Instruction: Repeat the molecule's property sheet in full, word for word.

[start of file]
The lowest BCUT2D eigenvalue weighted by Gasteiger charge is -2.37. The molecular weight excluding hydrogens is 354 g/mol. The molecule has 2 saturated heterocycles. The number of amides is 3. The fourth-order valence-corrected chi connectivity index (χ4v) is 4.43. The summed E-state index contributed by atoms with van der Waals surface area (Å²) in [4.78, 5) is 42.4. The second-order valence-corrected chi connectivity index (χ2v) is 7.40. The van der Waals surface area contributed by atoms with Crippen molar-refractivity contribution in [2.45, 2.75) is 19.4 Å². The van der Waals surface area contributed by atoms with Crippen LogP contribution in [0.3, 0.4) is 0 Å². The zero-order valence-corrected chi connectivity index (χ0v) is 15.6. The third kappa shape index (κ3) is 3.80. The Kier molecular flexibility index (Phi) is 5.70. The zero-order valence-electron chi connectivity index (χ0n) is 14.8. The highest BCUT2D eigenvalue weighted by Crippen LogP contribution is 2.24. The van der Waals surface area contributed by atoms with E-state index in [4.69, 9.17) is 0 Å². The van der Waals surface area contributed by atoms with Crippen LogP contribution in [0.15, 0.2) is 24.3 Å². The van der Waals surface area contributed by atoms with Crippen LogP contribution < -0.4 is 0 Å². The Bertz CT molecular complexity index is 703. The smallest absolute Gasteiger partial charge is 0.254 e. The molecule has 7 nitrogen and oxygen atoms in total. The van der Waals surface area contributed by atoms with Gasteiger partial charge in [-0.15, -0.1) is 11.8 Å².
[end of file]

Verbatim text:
The lowest BCUT2D eigenvalue weighted by Gasteiger charge is -2.37. The molecular weight excluding hydrogens is 354 g/mol. The molecule has 2 saturated heterocycles. The number of amides is 3. The fourth-order valence-corrected chi connectivity index (χ4v) is 4.43. The summed E-state index contributed by atoms with van der Waals surface area (Å²) in [4.78, 5) is 42.4. The second-order valence-corrected chi connectivity index (χ2v) is 7.40. The van der Waals surface area contributed by atoms with Crippen molar-refractivity contribution in [2.45, 2.75) is 19.4 Å². The van der Waals surface area contributed by atoms with Crippen LogP contribution in [0.3, 0.4) is 0 Å². The zero-order valence-corrected chi connectivity index (χ0v) is 15.6. The third kappa shape index (κ3) is 3.80. The Kier molecular flexibility index (Phi) is 5.70. The zero-order valence-electron chi connectivity index (χ0n) is 14.8. The highest BCUT2D eigenvalue weighted by Crippen LogP contribution is 2.24. The van der Waals surface area contributed by atoms with E-state index in [4.69, 9.17) is 0 Å². The van der Waals surface area contributed by atoms with Crippen LogP contribution in [0.15, 0.2) is 24.3 Å². The van der Waals surface area contributed by atoms with Crippen LogP contribution < -0.4 is 0 Å². The Bertz CT molecular complexity index is 703. The smallest absolute Gasteiger partial charge is 0.254 e. The molecule has 7 nitrogen and oxygen atoms in total. The van der Waals surface area contributed by atoms with Gasteiger partial charge in [-0.15, -0.1) is 11.8 Å².